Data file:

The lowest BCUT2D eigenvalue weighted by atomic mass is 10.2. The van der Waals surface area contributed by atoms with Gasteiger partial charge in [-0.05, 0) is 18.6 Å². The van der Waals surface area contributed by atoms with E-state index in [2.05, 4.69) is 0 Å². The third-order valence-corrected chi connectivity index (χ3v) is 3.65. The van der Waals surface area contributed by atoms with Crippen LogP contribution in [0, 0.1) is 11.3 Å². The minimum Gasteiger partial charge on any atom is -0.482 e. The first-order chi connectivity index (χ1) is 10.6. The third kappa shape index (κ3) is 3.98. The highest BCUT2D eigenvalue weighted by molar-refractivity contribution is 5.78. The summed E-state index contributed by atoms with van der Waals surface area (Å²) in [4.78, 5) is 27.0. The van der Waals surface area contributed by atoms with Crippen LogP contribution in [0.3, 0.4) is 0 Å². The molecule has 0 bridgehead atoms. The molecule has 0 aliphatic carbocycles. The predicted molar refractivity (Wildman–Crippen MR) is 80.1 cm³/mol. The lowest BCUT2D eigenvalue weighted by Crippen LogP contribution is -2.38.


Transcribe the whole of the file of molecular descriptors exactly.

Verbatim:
The lowest BCUT2D eigenvalue weighted by atomic mass is 10.2. The van der Waals surface area contributed by atoms with Gasteiger partial charge in [-0.05, 0) is 18.6 Å². The van der Waals surface area contributed by atoms with E-state index in [2.05, 4.69) is 0 Å². The third-order valence-corrected chi connectivity index (χ3v) is 3.65. The van der Waals surface area contributed by atoms with Crippen LogP contribution in [0, 0.1) is 11.3 Å². The minimum Gasteiger partial charge on any atom is -0.482 e. The first-order chi connectivity index (χ1) is 10.6. The third kappa shape index (κ3) is 3.98. The highest BCUT2D eigenvalue weighted by molar-refractivity contribution is 5.78. The summed E-state index contributed by atoms with van der Waals surface area (Å²) in [4.78, 5) is 27.0. The van der Waals surface area contributed by atoms with Crippen LogP contribution in [0.3, 0.4) is 0 Å². The molecule has 0 bridgehead atoms. The molecule has 0 aliphatic carbocycles. The predicted molar refractivity (Wildman–Crippen MR) is 80.1 cm³/mol. The lowest BCUT2D eigenvalue weighted by Crippen LogP contribution is -2.38.